September 23, 2019
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The King of Sword is the fixed Air sign of Aquarius, as the elemental counterchange of Air of Air.  Although most of the imagery in Waite’s version of this key is of a general airy nature, such as the billowing clouds in the sky, there are two symbols which denotes Aquarius.  The triangle of butterflies at the head of the King’s throne denote Aquarius in a minor fashion, for in some variant of Key XVII – The Star, a butterfly rather than a bird rests in the branches of a background tree.  Also, Key XVII is assigned to the Hebrew letter Tzaddi, which governs Aquarius.  The problem with this symbol, even if it is Aquarian, is that butterflies abound in the Knight and Queen of this suit as well.  The goat and bull of the pentacle suit must be our guide in this matter, which means that the King of Sword must correspond to the fixed Air sign of Aquarius.  The second clue is the two birds flying parallel to each other in the upper right portion of the sky.  These two birds suggest the astrological symbol of two wavy lines, which is the symbol for Aquarius.  The description of this card in Book T has the King sitting in a chariot drawn by elemental winged fairies.  Though Waite did not follow Mathers’ innovation of a chariot for the King, he did embroider these winged fairies into the throne on a level with the head of the King.  A butterfly-wing motif is used in describing these arch-fairies, and that is another reason for the butterflies in Waite’s own version of the King of Sword.  The Golden Dawn crest for the King is a winged angel’s head, and Waite works this into the crown of the King as well. (Hulse, The Western Mysteries, p. 453-454)

The King sits on a throne decorated with butterflies; he holds a Sword in his right hand.  His crown is decorated with the face of a cherub.  The trees in the background are jagged-looking, as if blown by a fierce wind.  Birds fly high overhead and gray clouds gather in the background. (Amy M. Wall, The Tarot of Awakening, p. 282)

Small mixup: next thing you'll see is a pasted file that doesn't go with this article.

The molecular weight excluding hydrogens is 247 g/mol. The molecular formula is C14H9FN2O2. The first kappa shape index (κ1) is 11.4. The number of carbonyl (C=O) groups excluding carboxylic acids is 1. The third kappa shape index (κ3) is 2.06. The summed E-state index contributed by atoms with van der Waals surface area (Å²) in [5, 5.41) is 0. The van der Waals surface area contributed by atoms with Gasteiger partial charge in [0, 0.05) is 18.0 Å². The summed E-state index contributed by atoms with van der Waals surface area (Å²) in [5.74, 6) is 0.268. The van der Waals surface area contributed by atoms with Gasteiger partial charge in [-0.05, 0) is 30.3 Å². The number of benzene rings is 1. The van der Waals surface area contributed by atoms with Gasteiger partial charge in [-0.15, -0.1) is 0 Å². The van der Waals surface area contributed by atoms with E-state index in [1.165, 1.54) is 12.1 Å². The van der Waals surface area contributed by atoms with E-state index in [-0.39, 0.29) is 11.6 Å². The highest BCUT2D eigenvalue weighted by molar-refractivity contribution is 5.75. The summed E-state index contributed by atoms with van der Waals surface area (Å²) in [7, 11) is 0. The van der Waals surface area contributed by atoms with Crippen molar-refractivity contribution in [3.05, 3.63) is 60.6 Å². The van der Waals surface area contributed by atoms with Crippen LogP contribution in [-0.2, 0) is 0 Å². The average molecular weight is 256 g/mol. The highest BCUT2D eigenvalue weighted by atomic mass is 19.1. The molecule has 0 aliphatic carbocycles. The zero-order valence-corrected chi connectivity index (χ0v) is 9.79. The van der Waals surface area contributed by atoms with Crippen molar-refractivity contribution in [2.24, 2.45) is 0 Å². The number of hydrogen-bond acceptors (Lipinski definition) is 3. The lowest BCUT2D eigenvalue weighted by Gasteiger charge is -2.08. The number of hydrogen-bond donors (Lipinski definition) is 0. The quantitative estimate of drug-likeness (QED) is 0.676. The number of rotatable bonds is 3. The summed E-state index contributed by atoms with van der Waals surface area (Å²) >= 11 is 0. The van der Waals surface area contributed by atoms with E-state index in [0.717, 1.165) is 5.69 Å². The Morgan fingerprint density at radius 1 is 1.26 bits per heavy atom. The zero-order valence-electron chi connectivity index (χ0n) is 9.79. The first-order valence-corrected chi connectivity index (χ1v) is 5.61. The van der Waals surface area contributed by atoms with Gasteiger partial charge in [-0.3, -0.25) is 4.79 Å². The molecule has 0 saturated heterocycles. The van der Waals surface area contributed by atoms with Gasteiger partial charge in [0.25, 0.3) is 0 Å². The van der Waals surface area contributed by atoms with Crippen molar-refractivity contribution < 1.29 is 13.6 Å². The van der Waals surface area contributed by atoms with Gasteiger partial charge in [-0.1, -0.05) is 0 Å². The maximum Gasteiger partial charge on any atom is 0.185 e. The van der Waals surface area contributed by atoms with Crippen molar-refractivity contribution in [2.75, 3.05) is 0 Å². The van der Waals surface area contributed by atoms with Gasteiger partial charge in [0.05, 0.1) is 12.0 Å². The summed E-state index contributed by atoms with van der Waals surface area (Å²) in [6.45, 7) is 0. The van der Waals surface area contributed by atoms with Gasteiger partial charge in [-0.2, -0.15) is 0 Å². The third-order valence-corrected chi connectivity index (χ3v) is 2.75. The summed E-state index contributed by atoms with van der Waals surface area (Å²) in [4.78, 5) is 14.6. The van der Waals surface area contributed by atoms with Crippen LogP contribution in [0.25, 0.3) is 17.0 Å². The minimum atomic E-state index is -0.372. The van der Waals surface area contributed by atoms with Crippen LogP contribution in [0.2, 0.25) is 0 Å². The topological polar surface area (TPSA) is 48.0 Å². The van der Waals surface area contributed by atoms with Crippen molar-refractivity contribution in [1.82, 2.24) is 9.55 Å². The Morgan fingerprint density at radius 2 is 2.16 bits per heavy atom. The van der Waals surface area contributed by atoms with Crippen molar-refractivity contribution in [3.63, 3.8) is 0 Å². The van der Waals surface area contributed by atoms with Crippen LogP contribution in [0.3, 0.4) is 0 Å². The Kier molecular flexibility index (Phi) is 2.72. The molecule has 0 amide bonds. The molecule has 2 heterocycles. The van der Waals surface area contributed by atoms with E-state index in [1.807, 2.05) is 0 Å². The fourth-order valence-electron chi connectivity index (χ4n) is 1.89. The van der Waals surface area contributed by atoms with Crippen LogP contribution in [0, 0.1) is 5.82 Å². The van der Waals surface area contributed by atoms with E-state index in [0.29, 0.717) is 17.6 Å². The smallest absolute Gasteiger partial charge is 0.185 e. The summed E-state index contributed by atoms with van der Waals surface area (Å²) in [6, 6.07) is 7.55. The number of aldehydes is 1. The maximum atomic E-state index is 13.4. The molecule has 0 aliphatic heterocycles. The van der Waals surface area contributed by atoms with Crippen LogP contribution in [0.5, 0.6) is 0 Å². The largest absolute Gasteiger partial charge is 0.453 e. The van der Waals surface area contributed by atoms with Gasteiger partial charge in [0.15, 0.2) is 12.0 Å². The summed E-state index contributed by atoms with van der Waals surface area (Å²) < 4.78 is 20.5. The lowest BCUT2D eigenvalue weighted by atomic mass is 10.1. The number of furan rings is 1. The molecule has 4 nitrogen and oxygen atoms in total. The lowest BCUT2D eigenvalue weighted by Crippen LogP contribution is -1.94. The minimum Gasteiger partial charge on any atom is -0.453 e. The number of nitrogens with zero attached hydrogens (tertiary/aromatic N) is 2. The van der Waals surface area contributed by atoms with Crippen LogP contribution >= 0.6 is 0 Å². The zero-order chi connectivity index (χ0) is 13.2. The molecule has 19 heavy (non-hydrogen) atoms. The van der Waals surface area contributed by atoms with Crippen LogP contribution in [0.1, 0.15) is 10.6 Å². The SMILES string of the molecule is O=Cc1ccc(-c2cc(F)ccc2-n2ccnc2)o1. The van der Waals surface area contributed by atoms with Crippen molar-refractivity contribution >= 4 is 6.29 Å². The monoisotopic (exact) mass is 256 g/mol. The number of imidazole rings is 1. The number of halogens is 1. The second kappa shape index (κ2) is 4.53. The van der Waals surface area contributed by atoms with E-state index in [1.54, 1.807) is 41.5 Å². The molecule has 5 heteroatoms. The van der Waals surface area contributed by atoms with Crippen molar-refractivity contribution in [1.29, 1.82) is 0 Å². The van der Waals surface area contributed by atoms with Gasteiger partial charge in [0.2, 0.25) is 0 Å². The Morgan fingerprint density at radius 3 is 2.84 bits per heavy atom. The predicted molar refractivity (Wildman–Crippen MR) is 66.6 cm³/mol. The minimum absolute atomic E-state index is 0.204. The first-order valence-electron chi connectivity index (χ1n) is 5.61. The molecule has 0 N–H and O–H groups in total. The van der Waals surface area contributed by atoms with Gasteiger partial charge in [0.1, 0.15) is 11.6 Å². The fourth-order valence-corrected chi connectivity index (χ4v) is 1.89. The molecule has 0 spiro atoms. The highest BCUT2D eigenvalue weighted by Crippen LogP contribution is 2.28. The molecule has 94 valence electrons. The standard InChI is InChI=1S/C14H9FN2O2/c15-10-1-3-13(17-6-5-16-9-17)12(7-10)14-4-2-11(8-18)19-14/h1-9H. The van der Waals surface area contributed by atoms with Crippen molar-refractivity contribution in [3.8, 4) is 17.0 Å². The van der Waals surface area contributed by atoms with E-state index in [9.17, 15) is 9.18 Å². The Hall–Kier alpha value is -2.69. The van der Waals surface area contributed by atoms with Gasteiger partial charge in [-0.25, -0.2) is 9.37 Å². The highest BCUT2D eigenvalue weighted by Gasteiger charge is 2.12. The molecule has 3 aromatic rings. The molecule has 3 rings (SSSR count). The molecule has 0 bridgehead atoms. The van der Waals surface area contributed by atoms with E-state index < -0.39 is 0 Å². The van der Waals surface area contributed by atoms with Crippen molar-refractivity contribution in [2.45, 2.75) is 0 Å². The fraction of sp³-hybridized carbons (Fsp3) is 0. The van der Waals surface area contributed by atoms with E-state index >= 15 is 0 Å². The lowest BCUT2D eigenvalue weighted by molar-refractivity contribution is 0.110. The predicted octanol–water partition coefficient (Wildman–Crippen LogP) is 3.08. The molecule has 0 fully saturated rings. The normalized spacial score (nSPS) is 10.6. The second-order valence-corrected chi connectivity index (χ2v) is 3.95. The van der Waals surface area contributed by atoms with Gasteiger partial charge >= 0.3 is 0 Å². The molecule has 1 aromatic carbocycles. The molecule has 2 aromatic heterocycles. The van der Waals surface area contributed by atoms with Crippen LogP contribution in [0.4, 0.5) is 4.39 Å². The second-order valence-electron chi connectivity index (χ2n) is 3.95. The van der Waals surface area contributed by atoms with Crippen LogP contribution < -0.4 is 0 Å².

The King of Swords combines air (Swords) and fire (Kings).  This card occupies the path from Keter, symbolizing will, to Netzach, the sephirah of the emotions.  The element of air is shown in the card by the clouds, birds, butterflies and winged angel. (Amy M. Wall, The Tarot of Awakening, p. 282)

Where the King of Pentacles looks down, the King of Cups looks to the side, and the King of Cups looks to the side, and the King of Wands is seen in profile, this King looks directly at us.  The King of Swords is a highly self-aware intellect allows him to maintain a clear head, no matter what the provocation.  His gifts of intellect and self-awareness lead to scrupulous self-honesty.  he does not flinch from the most excruciating self-examination, because he is far more interested in the truth than in pampering his feelings or ego.  Netzach is the only emotional influence on this card. but it suggests that this wise King allows his emotional nature to help him govern his intellectual kingdom. (Amy M. Wall, The Tarot of Awakening, p. 282-283)

The unflinching character of this King can sometimes feel like criticism or judgment.  However, the King of Swords intends not to hurt feelings but to remove roadblocks and correct faults.  Those of us who avoid such teachers may find that we are not as honest with ourselves as we need to be.  We may want to take a clear-eyed look at what we’re trying to hide or protect. (Amy M. Wall, The Tarot of Awakening, p. 283)

Those on the Path of Service, the Path of Devotion, and the Path of the Mystic often feel that the resolute self-examination of the King of Swords is not necessary; however, this aspect is crucial on all spiritual paths to keep us from wandering off into fantasy, wishful thinking, or self-delusion. (Amy M. Wall, The Tarot of Awakening, p. 283)

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